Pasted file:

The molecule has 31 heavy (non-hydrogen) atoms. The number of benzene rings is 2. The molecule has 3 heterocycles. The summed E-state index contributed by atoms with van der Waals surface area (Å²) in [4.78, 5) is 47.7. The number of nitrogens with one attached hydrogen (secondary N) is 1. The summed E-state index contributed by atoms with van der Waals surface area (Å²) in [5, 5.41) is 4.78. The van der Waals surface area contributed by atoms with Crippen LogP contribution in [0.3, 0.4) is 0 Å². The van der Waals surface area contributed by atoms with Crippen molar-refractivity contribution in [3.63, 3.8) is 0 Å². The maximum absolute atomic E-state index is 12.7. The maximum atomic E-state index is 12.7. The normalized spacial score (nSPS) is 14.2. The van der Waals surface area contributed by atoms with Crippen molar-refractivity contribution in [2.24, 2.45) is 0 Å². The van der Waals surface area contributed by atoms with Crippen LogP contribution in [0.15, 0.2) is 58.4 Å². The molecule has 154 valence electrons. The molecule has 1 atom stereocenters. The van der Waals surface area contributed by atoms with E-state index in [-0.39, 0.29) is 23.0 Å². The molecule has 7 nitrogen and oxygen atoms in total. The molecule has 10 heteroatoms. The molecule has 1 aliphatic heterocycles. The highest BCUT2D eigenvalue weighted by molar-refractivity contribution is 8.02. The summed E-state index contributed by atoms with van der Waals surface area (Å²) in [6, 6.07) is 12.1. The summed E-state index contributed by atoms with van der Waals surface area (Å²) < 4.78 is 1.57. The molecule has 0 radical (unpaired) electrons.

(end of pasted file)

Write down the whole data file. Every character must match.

The molecule has 31 heavy (non-hydrogen) atoms. The number of benzene rings is 2. The molecule has 3 heterocycles. The summed E-state index contributed by atoms with van der Waals surface area (Å²) in [4.78, 5) is 47.7. The number of nitrogens with one attached hydrogen (secondary N) is 1. The summed E-state index contributed by atoms with van der Waals surface area (Å²) in [5, 5.41) is 4.78. The van der Waals surface area contributed by atoms with Crippen LogP contribution in [0.3, 0.4) is 0 Å². The van der Waals surface area contributed by atoms with Crippen molar-refractivity contribution in [3.63, 3.8) is 0 Å². The maximum absolute atomic E-state index is 12.7. The maximum atomic E-state index is 12.7. The normalized spacial score (nSPS) is 14.2. The van der Waals surface area contributed by atoms with Crippen molar-refractivity contribution in [2.24, 2.45) is 0 Å². The van der Waals surface area contributed by atoms with Crippen LogP contribution in [0.15, 0.2) is 58.4 Å². The molecule has 154 valence electrons. The molecule has 1 atom stereocenters. The van der Waals surface area contributed by atoms with E-state index in [-0.39, 0.29) is 23.0 Å². The molecule has 7 nitrogen and oxygen atoms in total. The molecule has 10 heteroatoms. The molecule has 1 aliphatic heterocycles. The highest BCUT2D eigenvalue weighted by molar-refractivity contribution is 8.02. The summed E-state index contributed by atoms with van der Waals surface area (Å²) in [6, 6.07) is 12.1. The summed E-state index contributed by atoms with van der Waals surface area (Å²) < 4.78 is 1.57. The molecule has 0 radical (unpaired) electrons.